Florida Court Examines Sentence Reductions Under the First Step Act

For decades, certain people convicted of certain drug offenses were unjustly punished more harshly than those found guilty of similar crimes. In an effort to rectify such inequities, the United States government enacted the First Step Act, which among other things, reduces the sentencing disparity between similar drug crimes. The Act applies retroactively, meaning many people convicted of covered drug offenses are eligible to have their sentences reduced. In a recent Florida opinion, the court discussed the Act and what constitutes a qualifying offense for purposes of sentence reduction. If you are charged with a drug crime, it is smart to meet with a Tampa drug crime defense attorney to examine your potential defenses as soon as possible.

History of the Case

It is reported that the defendant moved for a sentence reduction under the First Step Act. The court denied his motion, and he appealed. He then filed a motion for reconsideration, which was denied as well. He filed a second appeal; in response, the government moved for summary affirmance.

Sentence Reductions Under the First Step Act

The court ultimately granted the government’s motion. It noted that summary disposition is appropriate in cases where one party’s position is clearly correct as a matter of law. The court generally reviews de novo whether the district court had the authority to modify a defendant’s sentence under the First Step Act, but the denial of a motion for reconsideration is reviewed for abuse of discretion.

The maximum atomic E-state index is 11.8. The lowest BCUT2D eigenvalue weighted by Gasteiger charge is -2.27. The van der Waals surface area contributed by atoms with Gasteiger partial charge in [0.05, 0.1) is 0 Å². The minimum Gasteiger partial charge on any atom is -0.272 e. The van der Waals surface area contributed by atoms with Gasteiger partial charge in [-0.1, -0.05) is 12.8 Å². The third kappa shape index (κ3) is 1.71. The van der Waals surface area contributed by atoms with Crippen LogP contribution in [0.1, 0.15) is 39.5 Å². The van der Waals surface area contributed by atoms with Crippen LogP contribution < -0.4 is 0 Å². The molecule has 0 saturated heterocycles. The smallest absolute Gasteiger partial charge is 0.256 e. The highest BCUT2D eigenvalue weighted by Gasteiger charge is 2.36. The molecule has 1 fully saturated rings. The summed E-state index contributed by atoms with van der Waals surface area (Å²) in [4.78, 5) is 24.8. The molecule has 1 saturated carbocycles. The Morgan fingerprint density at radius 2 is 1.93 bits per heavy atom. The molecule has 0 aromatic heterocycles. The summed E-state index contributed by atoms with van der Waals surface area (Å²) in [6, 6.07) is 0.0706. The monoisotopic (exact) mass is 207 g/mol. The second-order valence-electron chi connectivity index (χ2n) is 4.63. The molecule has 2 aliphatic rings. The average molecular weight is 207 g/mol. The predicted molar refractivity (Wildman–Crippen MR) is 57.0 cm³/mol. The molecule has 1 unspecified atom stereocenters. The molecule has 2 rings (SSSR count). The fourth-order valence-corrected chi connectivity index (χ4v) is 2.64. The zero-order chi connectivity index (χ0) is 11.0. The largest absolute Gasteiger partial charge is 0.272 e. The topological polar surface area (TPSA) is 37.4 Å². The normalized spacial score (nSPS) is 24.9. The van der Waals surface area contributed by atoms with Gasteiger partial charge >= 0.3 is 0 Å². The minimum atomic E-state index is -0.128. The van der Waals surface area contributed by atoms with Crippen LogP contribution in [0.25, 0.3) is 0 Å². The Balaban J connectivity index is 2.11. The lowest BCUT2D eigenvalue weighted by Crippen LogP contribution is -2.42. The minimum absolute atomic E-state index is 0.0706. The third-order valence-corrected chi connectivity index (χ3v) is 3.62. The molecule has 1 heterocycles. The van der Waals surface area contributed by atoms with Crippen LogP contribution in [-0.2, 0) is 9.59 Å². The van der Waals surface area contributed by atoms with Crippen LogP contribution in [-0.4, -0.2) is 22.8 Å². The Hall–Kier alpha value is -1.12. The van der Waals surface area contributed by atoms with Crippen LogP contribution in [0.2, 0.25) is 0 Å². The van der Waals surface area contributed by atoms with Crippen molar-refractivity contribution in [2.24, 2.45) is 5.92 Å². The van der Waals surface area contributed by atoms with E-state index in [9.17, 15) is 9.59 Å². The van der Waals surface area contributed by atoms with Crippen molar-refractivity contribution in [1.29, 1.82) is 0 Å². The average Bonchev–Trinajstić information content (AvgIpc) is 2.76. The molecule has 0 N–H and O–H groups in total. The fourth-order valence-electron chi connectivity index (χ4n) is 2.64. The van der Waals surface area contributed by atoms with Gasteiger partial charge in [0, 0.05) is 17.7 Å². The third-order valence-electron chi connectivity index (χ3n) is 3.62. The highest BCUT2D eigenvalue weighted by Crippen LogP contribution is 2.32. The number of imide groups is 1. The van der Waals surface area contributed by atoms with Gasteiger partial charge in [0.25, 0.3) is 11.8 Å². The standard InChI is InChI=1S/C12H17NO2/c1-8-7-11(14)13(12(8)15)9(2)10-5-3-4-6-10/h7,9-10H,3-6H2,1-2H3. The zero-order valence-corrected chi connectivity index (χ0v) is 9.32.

The court explained that the Fair Sentencing Act of 2010 reduced the sentencing inequality between powder cocaine and crack offenses. The First Step Act, enacted in 2018, allowed the courts to apply the statutory penalties enacted under the Fair Sentencing Act retroactively for certain “covered offenses” committed before August 3, 2010. The statute allows the courts to impose a reduced sentence as if the Fair Sentencing Act was in effect at the time of the covered offense. The courts cannot entertain a motion for reduction if a previous motion under this section was denied after a complete review on the merits, however.

In the subject case, the court found that the law-of-the-case doctrine applies, which means the appellate decision from the previous appeal binds all subsequent proceedings on the same case. The court clarified that the defendant did not show that the district court erred on any of the three independent grounds it relied on in denying his motion for reconsideration. As such, the court found the government’s position to be correct as a matter of law and granted the government’s motion for summary affirmance.

Talk to a Knowledgeable Tampa Criminal Defense Attorney Today

People accused of drug offenses often fear that the odds are stacked against them, but the prosecution must prove their guilt beyond a reasonable doubt in order to obtain a conviction. If you are charged with a drug crime, it is crucial to hire an attorney who will help you fight to protect your future. The knowledgeable Tampa criminal defense lawyers of Hanlon Law are well-equipped to help people charged with drug crimes seek favorable outcomes, and if you hire us, we will diligently pursue the best legal outcome possible under the facts of your case. You can contact Hanlon Law by using the form online or by calling us at 813-228-7095 to set up a meeting.